Codex Sinaiticus

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Codex Sinaiticus (Greek: Σιναϊτικός Κώδικας, Sinaïtikós Kṓdikas) or "Sinai Bible" is one of the four great uncial codices, ancient, handwritten copies of the Greek Bible. The codex Sinaiticus is one of the many known historical biblical manuscripts and a celebrated historical treasure.


The codex is an Alexandrian text-type manuscript written in uncial letters on parchment in the 4th century. Scholarship considers the Codex Sinaiticus to be one of the best Greek texts of the New Testament, along with the Codex Vaticanus. Until Constantin von Tischendorf's discovery of the Sinaiticus text, the Codex Vaticanus was unrivaled. The codex has almost 4,000,000 uncial letters. The Codex Sinaiticus came to the attention of scholars in the 19th century at Saint Catherine's Monastery in the Sinai Peninsula, with further material discovered in the 20th and 21st centuries.

Manuscript Details

circa 340 CE

The codex was written in the 4th century. It could not have been written before 325 because it contains the Eusebian Canons, which is a terminus post quem. "The terminus ante quem is less certain, but, according to Milne and Skeat, is not likely to be much later than about 360." Although parts of the codex are scattered across four libraries around the world, most of the manuscript is held today in the British Library in London, where it is on public display. The codex Sinaiticus has been extensively repaired (inspect) and restored.

circa 340 CE

The codex consists of parchment, originally in double sheets, which may have measured about 40 by 70 cm. The whole codex consists, with a few exceptions, of quires of eight leaves, a format popular throughout the Middle Ages. Each line of the text has some twelve to fourteen Greek uncial letters, arranged in four columns (48 lines per column) with carefully chosen line breaks and slightly ragged right edges. When opened, the eight columns thus presented to the reader have much the same appearance as the succession of columns in a papyrus roll.

circa 340 CE

While large portions of the Old Testament are missing, it is assumed that the codex originally contained the whole of both Testaments. About half of the Greek Old Testament (or Septuagint) survived, along with a complete New Testament, the entire Deuterocanonical books, the Epistle of Barnabas and portions of The Shepherd of Hermas. Some of the pages carry the fingerprints (inspect) of either the scribs, editors or later readers of the manuscript.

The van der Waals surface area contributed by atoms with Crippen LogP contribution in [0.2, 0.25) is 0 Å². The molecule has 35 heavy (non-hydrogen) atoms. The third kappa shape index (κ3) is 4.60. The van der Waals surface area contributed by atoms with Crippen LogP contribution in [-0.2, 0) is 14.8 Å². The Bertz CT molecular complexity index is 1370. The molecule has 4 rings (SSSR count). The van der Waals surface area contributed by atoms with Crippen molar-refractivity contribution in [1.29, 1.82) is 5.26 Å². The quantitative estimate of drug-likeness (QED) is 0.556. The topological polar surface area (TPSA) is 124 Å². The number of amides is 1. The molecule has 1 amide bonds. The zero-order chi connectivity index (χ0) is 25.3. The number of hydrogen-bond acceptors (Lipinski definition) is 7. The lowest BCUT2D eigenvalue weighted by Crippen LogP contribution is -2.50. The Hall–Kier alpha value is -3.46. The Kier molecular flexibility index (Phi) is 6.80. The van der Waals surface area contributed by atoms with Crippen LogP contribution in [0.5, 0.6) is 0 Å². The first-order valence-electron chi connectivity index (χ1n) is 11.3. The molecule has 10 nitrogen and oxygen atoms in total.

circa 340 CE

Codex Sinaiticus is one of the most important witnesses to the Greek text of the Septuagint (the Old Testament in the version that was adopted by early Greek-speaking Christians) and the Christian New Testament. No other early manuscript of the Christian Bible has been so extensively corrected. A glance at the transcription will show just how common these corrections are. They are especially frequent in the Septuagint portion. They range in date from those made by the original scribes in the fourth century to ones made in the twelfth century. They range from the alteration of a single letter to the insertion of whole sentences.

Discovery and the Location

circa 1844 CE

In 1844 Tischendorf travelled the first time to Saint Catherine's Monastery at the foot of Mount Sinai in Egypt, where he found the oldest complete known Bible. Tischendorf held a position as Theological Professor at Leipzig University, also under the patronage of Frederick Augustus II. Of the many pages which were contained in an old wicker basket he was given 43 pages as a present. He donated those 43 pages to King Frederick Augustus II of Saxony (reigned 1836–1854), to honour him and to recognise his patronage as the funder of Tischenforf's journey.

circa 340 CE

Monastery of Saint Catherine
The Saint Catherine’s Monastery, where the Codex Sinaiticus was discovered by Constantin Von Tischendorf, lies on the Sinai Peninsula in Egypt, at the mouth of a gorge at the foot of Mount Sinai. Although it is commonly known as Saint Catherine’s, the monastery’s full official name is the Sacred Monastery of the God-Trodden Mount Sinai. The monastery was built by order of the Eastern Roman Emperor Justinian I at the site where Moses is supposed to have seen the burning bush.


See Also


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